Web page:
Me in another Moleskine contest

Posted on - in Life

I wouldn’t stop, would I?

Well, the past Moleskine contests weren’t so lucky for me. There’s about some more to go, beginning with the third Moleskine giveaway from KikayExchange.

The mechanics were much simpler. Just list three of your fave books and why they’re so.

I joined and listed three, but looking back there are other books I failed to mention. Or because the contest says just list three…

1) The Sandman series by Neil Gaiman. So far the series has had lots of memorable lines. One because of Hob Gadling’s toast (“To absent friends, lost loves, old gods and the seasons of mist…”) of which he didn’t know why he said it, and Morpheus’ answer about the power of dreams in Hell (“What power would Hell have if those here imprisoned were not able to dream of Heaven?”). Powerful.

2) Pugad Baboy series by Pol Medina, Jr. Pinoy slice of life, with a bit of nudge on the sides of politicians and cops. Brosia and the Biiks are my standout fave characters. I like their punchlines. They don’t fail to put a smile and a snicker in my face.

3) The Dilbert collection (which title escapes my mind right now) by Scott Adams. Back in college, I couldn’t appreciate the Dilbert strips (was more into Beerkada then). But rediscovering it during my 5-year stint in advertising made me realize that it echoed the universal workplace. It’s like, “OMG, this is my office! And that nitwit is my boss!” You can relate all the characters to any of your colleagues, even to yourself! I even made one strip into a computer wallpaper (hehe, think how my former boss felt).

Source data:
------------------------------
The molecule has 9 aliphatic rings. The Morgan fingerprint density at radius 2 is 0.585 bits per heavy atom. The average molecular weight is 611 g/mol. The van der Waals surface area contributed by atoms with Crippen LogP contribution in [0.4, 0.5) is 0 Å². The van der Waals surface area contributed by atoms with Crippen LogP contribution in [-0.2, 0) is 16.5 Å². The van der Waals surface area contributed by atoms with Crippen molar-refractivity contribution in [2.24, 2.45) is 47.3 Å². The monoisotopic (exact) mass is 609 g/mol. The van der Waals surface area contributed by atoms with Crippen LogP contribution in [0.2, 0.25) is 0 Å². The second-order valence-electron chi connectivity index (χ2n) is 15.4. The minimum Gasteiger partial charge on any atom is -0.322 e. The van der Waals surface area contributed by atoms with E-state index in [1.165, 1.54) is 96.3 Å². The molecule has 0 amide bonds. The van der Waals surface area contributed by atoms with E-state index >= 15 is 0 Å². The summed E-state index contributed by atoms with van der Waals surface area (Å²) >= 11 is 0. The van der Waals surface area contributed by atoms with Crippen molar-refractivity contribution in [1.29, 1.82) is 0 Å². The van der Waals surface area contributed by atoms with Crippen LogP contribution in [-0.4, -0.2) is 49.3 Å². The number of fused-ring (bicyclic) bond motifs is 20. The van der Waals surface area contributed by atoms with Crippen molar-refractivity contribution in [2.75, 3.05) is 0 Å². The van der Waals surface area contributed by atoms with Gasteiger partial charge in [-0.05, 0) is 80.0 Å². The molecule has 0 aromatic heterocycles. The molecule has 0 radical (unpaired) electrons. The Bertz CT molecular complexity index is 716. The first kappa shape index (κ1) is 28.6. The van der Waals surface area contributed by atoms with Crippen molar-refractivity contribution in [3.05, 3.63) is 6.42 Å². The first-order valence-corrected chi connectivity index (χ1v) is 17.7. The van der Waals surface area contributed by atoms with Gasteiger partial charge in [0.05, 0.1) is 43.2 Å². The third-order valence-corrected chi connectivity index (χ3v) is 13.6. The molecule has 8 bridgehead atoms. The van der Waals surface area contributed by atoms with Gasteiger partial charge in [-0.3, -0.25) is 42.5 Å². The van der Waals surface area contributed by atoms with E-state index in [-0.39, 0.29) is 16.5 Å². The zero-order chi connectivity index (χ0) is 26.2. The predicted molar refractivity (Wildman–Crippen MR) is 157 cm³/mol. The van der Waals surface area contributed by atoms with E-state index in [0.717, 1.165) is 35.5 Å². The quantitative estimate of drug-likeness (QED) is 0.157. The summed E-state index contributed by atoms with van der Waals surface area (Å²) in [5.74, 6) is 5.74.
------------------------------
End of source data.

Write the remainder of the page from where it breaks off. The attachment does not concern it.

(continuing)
4) Remember Me by Christopher Pike. How juvenile, yeah. I got to read this when I was in Grade 7. I think all of my classmates have read it, too. One of Pike’s best. It’s a nice story about a ghost discovering the truth about her death and her being. The sequels didn’t hold a candle, though.

5) Kingdom Come, the DC graphic novel by Mark Waid. I must admit, Alex Ross’ paintings sold it to me. But it’s a good read, too. Imagine leaving the fate of the superheroes in the hands of a common man.

6) 300, the graphic novel by Frank Miller. The book itself was action-packed. The illustrations were beautiful. But I guess I loved it more seeing the panels come alive in the movies. As in the panels came alive. I was drooling…

7) Mythology by Edith Hamilton. I dunno if this counts because it was considered as a textbook in high school, but I guess myths and legends had this certain charm on me. Heck, I’d watch Clash of the Titans all over again.

So there, a few more of my fave reads. I am not a voracious reader, you must know, so forgive me if my choices seem childish.

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